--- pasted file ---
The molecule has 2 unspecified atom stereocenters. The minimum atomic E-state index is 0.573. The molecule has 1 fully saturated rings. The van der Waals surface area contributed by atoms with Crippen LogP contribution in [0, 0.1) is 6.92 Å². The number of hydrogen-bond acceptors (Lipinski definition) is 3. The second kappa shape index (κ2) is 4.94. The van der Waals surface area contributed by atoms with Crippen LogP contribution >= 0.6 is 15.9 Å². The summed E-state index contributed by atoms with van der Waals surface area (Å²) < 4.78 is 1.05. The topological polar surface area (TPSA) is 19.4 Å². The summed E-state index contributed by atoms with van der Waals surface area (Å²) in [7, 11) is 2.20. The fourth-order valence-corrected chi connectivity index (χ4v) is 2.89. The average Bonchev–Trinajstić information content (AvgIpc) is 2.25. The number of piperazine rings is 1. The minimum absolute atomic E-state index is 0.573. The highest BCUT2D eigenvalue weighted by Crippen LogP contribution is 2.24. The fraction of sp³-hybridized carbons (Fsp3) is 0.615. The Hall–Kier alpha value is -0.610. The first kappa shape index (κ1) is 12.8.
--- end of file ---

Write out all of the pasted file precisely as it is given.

The molecule has 2 unspecified atom stereocenters. The minimum atomic E-state index is 0.573. The molecule has 1 fully saturated rings. The van der Waals surface area contributed by atoms with Crippen LogP contribution in [0, 0.1) is 6.92 Å². The number of hydrogen-bond acceptors (Lipinski definition) is 3. The second kappa shape index (κ2) is 4.94. The van der Waals surface area contributed by atoms with Crippen LogP contribution >= 0.6 is 15.9 Å². The summed E-state index contributed by atoms with van der Waals surface area (Å²) < 4.78 is 1.05. The topological polar surface area (TPSA) is 19.4 Å². The summed E-state index contributed by atoms with van der Waals surface area (Å²) in [7, 11) is 2.20. The fourth-order valence-corrected chi connectivity index (χ4v) is 2.89. The average Bonchev–Trinajstić information content (AvgIpc) is 2.25. The number of piperazine rings is 1. The minimum absolute atomic E-state index is 0.573. The highest BCUT2D eigenvalue weighted by Crippen LogP contribution is 2.24. The fraction of sp³-hybridized carbons (Fsp3) is 0.615. The Hall–Kier alpha value is -0.610. The first kappa shape index (κ1) is 12.8.